respectively, cl = crz, c; = o; = --gz and ox = a; = --c%,a: = ~ 2 Alter- .
naLiveIy expressed, unit angular momentum along the initial direction of motion
can lead Lo either of the magnetic quantum numbers, +l or -1, along Lhe
common direction taken by the scattered particles, Leaving aside the multiplier
of 2, the factors contributed by (8-13.20) in the two situations are

(y:e(l i2)isrvU+) ( v : e ( 1 / 2 ) i @ @ ~
v+) = cosZ*8,
(3-13.21)
a1 = G;, = Cr2:
*
(v-e
(1/2)illa
%+)
* (1/2)iBo.
(U-e @v+) = sin2 48,
if one is careful in translating the heiieity specifications into spin projections
along the two felevant directions. The diRcrential eross section produced by
adding the noninterfering eontribu%ionsis

The trigonometric factor in square brackets can also be tvritten as

The dieerential cross seetion appropriate to initially unpolttrjzd electrons (one


unpolarized beam will do) is the equally weighted average af the more specific
cross sections given in (S13.111)) and (3-13.22, 23). ThaL is

which has two remarkable katures. It is s perfect square, as though only tt


single process contributed, and it is identical with the spin O high energy differ-
ential cross section of (3-12."7).
This interesting equivalence of different spin values is restricted to very high
energies, That is most evident in the scattering of low energy particles, M = 2%.
Then the spinors g,, essentially reduce to the rot= $1 eigenveetorsv.. Helicity
ceases to be the m o ~ u&ul
t degcription, the referral of $1 spins fo a common.
direction in space taking its place. fnded, with that chaiee,

and the individual scattering praeosmss t ~ k pl&ce


e withouL ehsnge of mrwnetic
quantum numhr. In this low m e r limit, ~ spin and orbitd motion are dy-
nsmially i n d e ~ n d e n t in
, contrmt ta very high enerw conditions where they
are tightly linkd. When the initial, and therefore the final, mapetie quantum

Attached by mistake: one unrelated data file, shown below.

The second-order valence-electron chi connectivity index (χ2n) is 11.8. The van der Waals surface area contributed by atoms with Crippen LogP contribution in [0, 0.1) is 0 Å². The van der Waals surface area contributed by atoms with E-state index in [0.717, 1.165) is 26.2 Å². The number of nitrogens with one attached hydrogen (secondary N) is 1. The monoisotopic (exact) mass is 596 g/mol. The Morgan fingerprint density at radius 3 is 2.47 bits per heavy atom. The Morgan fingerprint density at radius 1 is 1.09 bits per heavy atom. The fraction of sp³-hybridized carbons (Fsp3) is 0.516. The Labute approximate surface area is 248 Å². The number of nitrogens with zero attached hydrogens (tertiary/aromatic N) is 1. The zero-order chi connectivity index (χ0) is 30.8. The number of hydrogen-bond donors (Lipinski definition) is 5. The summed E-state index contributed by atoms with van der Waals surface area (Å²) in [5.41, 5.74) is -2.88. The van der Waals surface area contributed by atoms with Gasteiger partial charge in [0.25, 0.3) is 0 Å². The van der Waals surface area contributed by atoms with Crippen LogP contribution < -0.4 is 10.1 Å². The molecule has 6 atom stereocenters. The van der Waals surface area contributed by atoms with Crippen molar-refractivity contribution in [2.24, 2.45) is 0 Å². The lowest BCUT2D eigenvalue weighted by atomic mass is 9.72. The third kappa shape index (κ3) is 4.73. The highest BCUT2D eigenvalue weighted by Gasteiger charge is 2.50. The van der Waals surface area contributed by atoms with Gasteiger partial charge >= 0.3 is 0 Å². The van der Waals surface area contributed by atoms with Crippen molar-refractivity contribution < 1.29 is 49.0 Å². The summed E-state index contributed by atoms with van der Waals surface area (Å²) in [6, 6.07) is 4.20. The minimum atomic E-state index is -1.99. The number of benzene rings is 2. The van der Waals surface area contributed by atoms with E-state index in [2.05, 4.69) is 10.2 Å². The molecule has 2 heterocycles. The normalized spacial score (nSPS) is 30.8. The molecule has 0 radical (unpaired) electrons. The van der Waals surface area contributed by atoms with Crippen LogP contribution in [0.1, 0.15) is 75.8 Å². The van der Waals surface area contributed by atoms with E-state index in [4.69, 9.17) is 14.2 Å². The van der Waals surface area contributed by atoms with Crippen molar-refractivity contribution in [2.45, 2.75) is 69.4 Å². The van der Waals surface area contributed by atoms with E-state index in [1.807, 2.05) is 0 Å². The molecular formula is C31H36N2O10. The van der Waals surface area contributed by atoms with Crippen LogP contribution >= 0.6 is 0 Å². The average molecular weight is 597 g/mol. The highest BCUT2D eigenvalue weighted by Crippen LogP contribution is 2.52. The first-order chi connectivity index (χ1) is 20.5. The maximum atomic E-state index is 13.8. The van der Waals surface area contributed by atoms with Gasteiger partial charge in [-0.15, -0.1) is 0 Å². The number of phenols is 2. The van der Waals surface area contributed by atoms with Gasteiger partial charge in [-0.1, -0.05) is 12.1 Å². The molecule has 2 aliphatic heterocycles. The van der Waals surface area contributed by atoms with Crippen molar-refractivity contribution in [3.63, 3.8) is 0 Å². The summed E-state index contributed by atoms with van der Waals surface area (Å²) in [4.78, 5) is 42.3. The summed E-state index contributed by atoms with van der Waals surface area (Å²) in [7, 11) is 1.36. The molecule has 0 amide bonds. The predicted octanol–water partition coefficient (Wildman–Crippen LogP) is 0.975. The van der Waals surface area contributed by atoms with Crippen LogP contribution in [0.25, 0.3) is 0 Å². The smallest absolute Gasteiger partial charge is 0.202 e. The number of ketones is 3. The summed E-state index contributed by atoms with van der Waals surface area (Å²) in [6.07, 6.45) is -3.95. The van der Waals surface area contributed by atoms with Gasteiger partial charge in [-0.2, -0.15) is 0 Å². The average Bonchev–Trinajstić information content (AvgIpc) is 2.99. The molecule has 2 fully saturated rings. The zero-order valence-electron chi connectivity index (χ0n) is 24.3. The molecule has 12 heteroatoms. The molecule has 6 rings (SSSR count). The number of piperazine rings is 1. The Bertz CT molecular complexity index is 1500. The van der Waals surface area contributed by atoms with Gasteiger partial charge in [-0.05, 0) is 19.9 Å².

numbers are equal, both te af (SL3.7) cantfibuk, with rever~edsign; for
ogpo~iteinitiaX mapetie quantum numbers one or the other of the two t e r w is
effective depending upon the msignment of oppalsite mgnetic quarrtum numbem
in the find state. The spin-averagd differential cross section, is, themfore,

The latter f o m comesponds to the alternative of averaging over the three


symmetrical spin states, vvfiieh are anbisyrnmetrieaf in spratid coordinaks, and
the single anfisymmetricstl spin state, which is symmetrical in spatial coordinab~.
This F. D, re~ulLdiBFers, of coure, from %ha& of (3-12.79), where only the sym-
metrical spatial combination appeam.
States clmsifid by the total spin of the particles are useful at high e n e r ~ ~ ~ r
too, provided the reft3rt;n;ce direction, of the magnetic qu%ntumnumber dif?Fers
for the initial and the final parLicles in con,fornnity with the altered direction of
motion, For unit anwlar momentum there is also a mp~ration.of the stabs with
unif magnitude af the magnetic quantum number from the one of zero ma6;netic
quantum number, reminiscent of that for a unit spin particle ita m m vanishes,
eEeetively a high energy limit. We have already noted that the transitions of
the initial unit magnetic quantum state tstke it only into fins1 states of magnelic
quantum number f l. indeed the weight factors, cos' f B and sin' a@, that
apgc?;ar in (3-13.22) are just the probabilities for unit anwlar momentum %;hat;
connee.t;magnetic quantum number +l in. the initial direction with +l and --X
in the final direction. T h v occurred within a pho-d-onconkxt in Eq. (3-12.131).
The unit spin state of aero magnetic q a n t u m number is the symmeticstf. eom-
bination of the two ways that realize equal helicity, B == B' = &l, The aero
spin state is the c o r r ~ p n d i n gantisymmetrical combination. Since the helieitim
are maintained in individual seataring aeb, and reversing the sic of all heliciticts
is without effect, there are no trrtnsitiom between sGzbtes of diEerent spin and
the differential cross section (3-13.19) applies to either spin state af zero mag-
netic quanhm number.
Not mueh more effort is required to obtain scattering Gross sections for
arbitrary energy, using the helicity classification of states. Now helicity changes
in scattering do occur, as exhibikd in. the general evaluation of

However, the vector structure

still requires equality of the helicities. We shall merely list relative corrtri-
budions of the various processes tE.lat appear additively in the spin-averaged
differential cross section, They are classified by initial and fins1 magnetic
quantum numbers that refer to earresponding directions of mof ion, and aeeoPd-
ing to ~vhetherbelicity trr\.nsitions have occurred,

O + 0,no:
0 -+ 0, yes: 1P
0 --+& l , yes:

X + 1, both-:

1 "4 - 1 , both:

For the last two processes, the constant --4 is the contribution asso~ialkedwidh
helicity changes, Adding these terms and supplying the appropriate factor gives

which interpolates between the high and low energy famh (3-13-24) and
(3-13.26) respectively. While resembling the zero spin result in (3-12.77), it
differs in detail, except tat high energies.
3 Fletds Chap, 3